A world without inflation. A world where prices are as likely to go down as up, and where government tax revenues are as likely to fall as to rise. A world where people get increases in living standards more from lower prices than from higher incomes. And a world where the lazy excuse of “inflation” cannot be used to justify sloppy management in public and private sectors alike.
We are not there yet, for UK consumer prices are still higher than they were a year ago. But only just, and it looks as though they will dip below the waterline during the summer before climbing again. But prices are falling across most of the eurozone, and the financial markets seem to be saying that there will be no inflation in Europe ever. How so? Well, yields on the five-year government bonds of several countries, Germany in the lead, have gone negative. The Germans can borrow for 10 years at around 0.7 per cent, and 30 years at 0.9 per cent.
This is outside our experience, which for almost everyone alive today has been a world of inflation. That was extreme in the 1970s, when UK inflation rose above 20 per cent, and prices in shops were rising every month. Jolly scary it was, too. But you have to go back to the 1930s for the last period of falling prices, and that was associated with a global depression.
Yet, on a very long view, the aberration was the 20th century, with Germany and a number of other countries having hyperinflation in the 1920s and the entire developed world having very rapid inflation in the 1970s and 1980s. There is a famous study of prices in England from the Middle Ages onwards by Henry Phelps Brown and Sheila Hopkins which showed that there was no significant increase in prices from the 1300s to the 1500s, that prices then rose roughly four times as a result of the opening up of gold and silver mines in Spanish America, and there was another period of reasonable stability until 1914. Periods when prices rose, such as during the Napoleonic wars, were offset by periods when they fell, such as the long Victorian era. If you were born in 1820, you would only know stable or falling prices.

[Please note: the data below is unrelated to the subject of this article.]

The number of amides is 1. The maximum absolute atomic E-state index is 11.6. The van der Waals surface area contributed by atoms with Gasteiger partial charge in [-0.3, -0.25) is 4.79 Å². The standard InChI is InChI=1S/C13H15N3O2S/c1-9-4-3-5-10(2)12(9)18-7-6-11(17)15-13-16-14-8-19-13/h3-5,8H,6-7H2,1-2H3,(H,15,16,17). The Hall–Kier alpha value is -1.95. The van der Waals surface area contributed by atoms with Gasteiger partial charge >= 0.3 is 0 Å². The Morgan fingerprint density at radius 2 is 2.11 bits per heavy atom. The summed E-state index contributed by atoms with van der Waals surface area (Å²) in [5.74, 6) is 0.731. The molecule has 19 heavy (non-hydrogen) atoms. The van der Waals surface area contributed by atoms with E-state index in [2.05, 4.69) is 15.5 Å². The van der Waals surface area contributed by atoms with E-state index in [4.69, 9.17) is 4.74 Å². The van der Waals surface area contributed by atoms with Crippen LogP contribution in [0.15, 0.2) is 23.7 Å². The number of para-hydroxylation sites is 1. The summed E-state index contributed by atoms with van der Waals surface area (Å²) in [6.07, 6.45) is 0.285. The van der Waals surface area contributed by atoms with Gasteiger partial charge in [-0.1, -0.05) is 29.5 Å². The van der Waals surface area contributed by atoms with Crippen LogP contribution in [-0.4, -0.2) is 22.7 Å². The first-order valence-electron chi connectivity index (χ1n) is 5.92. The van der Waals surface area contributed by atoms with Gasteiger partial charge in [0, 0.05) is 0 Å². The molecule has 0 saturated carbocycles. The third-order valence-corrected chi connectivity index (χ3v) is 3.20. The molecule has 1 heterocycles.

This is not to say this will be the experience of young people in Britain now, though something close to that has occurred in Japan over the past 25 years. Our sub-1 per cent inflation is a function of one-off forces, notably the plunge in energy prices, and underlying inflation is around 2 per cent. But the working assumption of most of us that inflation over the next few years will be 2 per cent or a bit more may be wrong. Our long-term rates are not as low as Germany’s, but they are lower than in Victorian times. This would suggest that inflation in the UK will be 1 per cent or less over the next 30 years. Of course, the markets may be wrong; this has been known. But the narrower point that in the short-term there will be very little inflation in much of the developed world stands. The longer that price stability persists, the more our attitudes will change.
It will change the way government interacts with the electorate. You can see an example in Britain. If Labour had expected consumer prices to be falling now, it would hardly have seized on the “cost of living crisis” as an election vote-winner. Ditto the idea of a freeze on energy prices. It may turn out that price stability makes voters even more resistant to tax increases. It certainly will not bring governments the endowment effect, whereby inflation brings higher-than-expected revenues. It is not just a question of lower oil prices cutting North Sea revenues. Asset inflation boosts inheritance tax and stamp duty.
If you want an extreme example of what a combination of very slow growth and low or negative inflation does to government revenue, look to Japan. Tax revenue has come up a bit in the past four years but in 2011 it was the same as it was back in 1991.
For the business community, a world where you can’t increase your prices is a stern discipline. “Why,” a top retailer asked me the other day, “if the statistics say the economy is booming, does it not feel like a boom to us?”
I think the answer is that, in a world of flat prices, retailers have to run to stand still. Zero inflation is obviously bad for those who have over-borrowed, countries as well as companies and people, because the value of the debt is no longer whittled away. But it is not bad for consumers. Quite the reverse. During the 19th century, living standards rose by between 1 and 2 per cent a year as prices fell. We already get a lot of improvements in living standards from falling prices: think of the way mobile communication costs have fallen while the service has become more extensive and competent.
Inflation will, in all probability, make a comeback. It is in the interest of governments to try to generate it. But the longer the period of price stability, the less, I suggest, we will like it.Reuse content